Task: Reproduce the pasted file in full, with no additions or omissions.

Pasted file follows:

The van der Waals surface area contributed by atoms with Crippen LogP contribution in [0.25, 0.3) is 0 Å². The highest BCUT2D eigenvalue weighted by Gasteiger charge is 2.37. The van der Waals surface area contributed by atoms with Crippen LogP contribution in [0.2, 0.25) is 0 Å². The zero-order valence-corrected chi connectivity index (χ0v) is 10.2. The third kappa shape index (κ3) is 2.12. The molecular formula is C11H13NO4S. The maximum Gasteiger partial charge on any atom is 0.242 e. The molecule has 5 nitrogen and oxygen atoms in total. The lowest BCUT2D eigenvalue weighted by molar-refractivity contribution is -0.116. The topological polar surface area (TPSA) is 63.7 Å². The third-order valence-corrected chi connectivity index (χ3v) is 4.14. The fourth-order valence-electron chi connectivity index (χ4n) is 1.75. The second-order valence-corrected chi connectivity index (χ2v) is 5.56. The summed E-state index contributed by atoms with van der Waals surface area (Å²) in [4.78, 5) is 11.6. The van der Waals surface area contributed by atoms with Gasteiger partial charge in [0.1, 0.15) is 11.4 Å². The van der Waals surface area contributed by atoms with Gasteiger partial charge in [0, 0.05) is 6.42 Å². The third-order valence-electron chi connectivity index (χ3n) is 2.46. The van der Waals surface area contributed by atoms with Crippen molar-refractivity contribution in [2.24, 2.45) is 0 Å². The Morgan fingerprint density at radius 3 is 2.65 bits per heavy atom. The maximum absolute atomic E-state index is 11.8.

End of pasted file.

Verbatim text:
The van der Waals surface area contributed by atoms with Crippen LogP contribution in [0.25, 0.3) is 0 Å². The highest BCUT2D eigenvalue weighted by Gasteiger charge is 2.37. The van der Waals surface area contributed by atoms with Crippen LogP contribution in [0.2, 0.25) is 0 Å². The zero-order valence-corrected chi connectivity index (χ0v) is 10.2. The third kappa shape index (κ3) is 2.12. The molecular formula is C11H13NO4S. The maximum Gasteiger partial charge on any atom is 0.242 e. The molecule has 5 nitrogen and oxygen atoms in total. The lowest BCUT2D eigenvalue weighted by molar-refractivity contribution is -0.116. The topological polar surface area (TPSA) is 63.7 Å². The third-order valence-corrected chi connectivity index (χ3v) is 4.14. The fourth-order valence-electron chi connectivity index (χ4n) is 1.75. The second-order valence-corrected chi connectivity index (χ2v) is 5.56. The summed E-state index contributed by atoms with van der Waals surface area (Å²) in [4.78, 5) is 11.6. The van der Waals surface area contributed by atoms with Gasteiger partial charge in [0.1, 0.15) is 11.4 Å². The van der Waals surface area contributed by atoms with Gasteiger partial charge in [0, 0.05) is 6.42 Å². The third-order valence-electron chi connectivity index (χ3n) is 2.46. The van der Waals surface area contributed by atoms with Crippen molar-refractivity contribution in [2.24, 2.45) is 0 Å². The Morgan fingerprint density at radius 3 is 2.65 bits per heavy atom. The maximum absolute atomic E-state index is 11.8.